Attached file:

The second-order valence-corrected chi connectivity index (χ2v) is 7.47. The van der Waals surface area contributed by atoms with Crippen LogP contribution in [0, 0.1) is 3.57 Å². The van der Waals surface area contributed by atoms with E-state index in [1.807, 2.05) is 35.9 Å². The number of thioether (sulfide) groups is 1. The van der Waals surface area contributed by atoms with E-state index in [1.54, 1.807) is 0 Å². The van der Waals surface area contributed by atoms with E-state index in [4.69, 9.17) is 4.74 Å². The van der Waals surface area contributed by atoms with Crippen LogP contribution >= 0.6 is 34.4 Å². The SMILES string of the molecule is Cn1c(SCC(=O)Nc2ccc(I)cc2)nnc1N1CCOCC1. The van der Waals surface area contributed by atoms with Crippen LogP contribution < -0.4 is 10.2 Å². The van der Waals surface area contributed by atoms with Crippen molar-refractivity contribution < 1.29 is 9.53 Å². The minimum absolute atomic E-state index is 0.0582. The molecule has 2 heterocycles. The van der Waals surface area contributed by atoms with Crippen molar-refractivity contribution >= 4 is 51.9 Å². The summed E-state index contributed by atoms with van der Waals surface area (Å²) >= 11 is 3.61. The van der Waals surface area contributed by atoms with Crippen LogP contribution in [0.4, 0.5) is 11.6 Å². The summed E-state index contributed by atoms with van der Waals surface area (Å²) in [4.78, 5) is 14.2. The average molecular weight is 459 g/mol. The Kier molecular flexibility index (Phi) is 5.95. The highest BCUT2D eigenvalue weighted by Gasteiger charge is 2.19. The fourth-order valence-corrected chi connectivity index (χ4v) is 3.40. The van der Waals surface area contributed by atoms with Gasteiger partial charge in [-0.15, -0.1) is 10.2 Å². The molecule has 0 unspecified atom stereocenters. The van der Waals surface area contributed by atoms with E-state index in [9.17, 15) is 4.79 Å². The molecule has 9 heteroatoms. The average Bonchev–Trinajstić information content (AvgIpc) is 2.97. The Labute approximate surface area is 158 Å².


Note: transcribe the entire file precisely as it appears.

The second-order valence-corrected chi connectivity index (χ2v) is 7.47. The van der Waals surface area contributed by atoms with Crippen LogP contribution in [0, 0.1) is 3.57 Å². The van der Waals surface area contributed by atoms with E-state index in [1.807, 2.05) is 35.9 Å². The number of thioether (sulfide) groups is 1. The van der Waals surface area contributed by atoms with E-state index in [1.54, 1.807) is 0 Å². The van der Waals surface area contributed by atoms with E-state index in [4.69, 9.17) is 4.74 Å². The van der Waals surface area contributed by atoms with Crippen LogP contribution >= 0.6 is 34.4 Å². The SMILES string of the molecule is Cn1c(SCC(=O)Nc2ccc(I)cc2)nnc1N1CCOCC1. The van der Waals surface area contributed by atoms with Crippen LogP contribution < -0.4 is 10.2 Å². The van der Waals surface area contributed by atoms with Crippen molar-refractivity contribution < 1.29 is 9.53 Å². The minimum absolute atomic E-state index is 0.0582. The molecule has 2 heterocycles. The van der Waals surface area contributed by atoms with Crippen molar-refractivity contribution >= 4 is 51.9 Å². The summed E-state index contributed by atoms with van der Waals surface area (Å²) >= 11 is 3.61. The van der Waals surface area contributed by atoms with Crippen LogP contribution in [0.4, 0.5) is 11.6 Å². The summed E-state index contributed by atoms with van der Waals surface area (Å²) in [4.78, 5) is 14.2. The average molecular weight is 459 g/mol. The Kier molecular flexibility index (Phi) is 5.95. The highest BCUT2D eigenvalue weighted by Gasteiger charge is 2.19. The fourth-order valence-corrected chi connectivity index (χ4v) is 3.40. The van der Waals surface area contributed by atoms with Gasteiger partial charge in [-0.15, -0.1) is 10.2 Å². The molecule has 0 unspecified atom stereocenters. The van der Waals surface area contributed by atoms with E-state index in [9.17, 15) is 4.79 Å². The molecule has 9 heteroatoms. The average Bonchev–Trinajstić information content (AvgIpc) is 2.97. The Labute approximate surface area is 158 Å².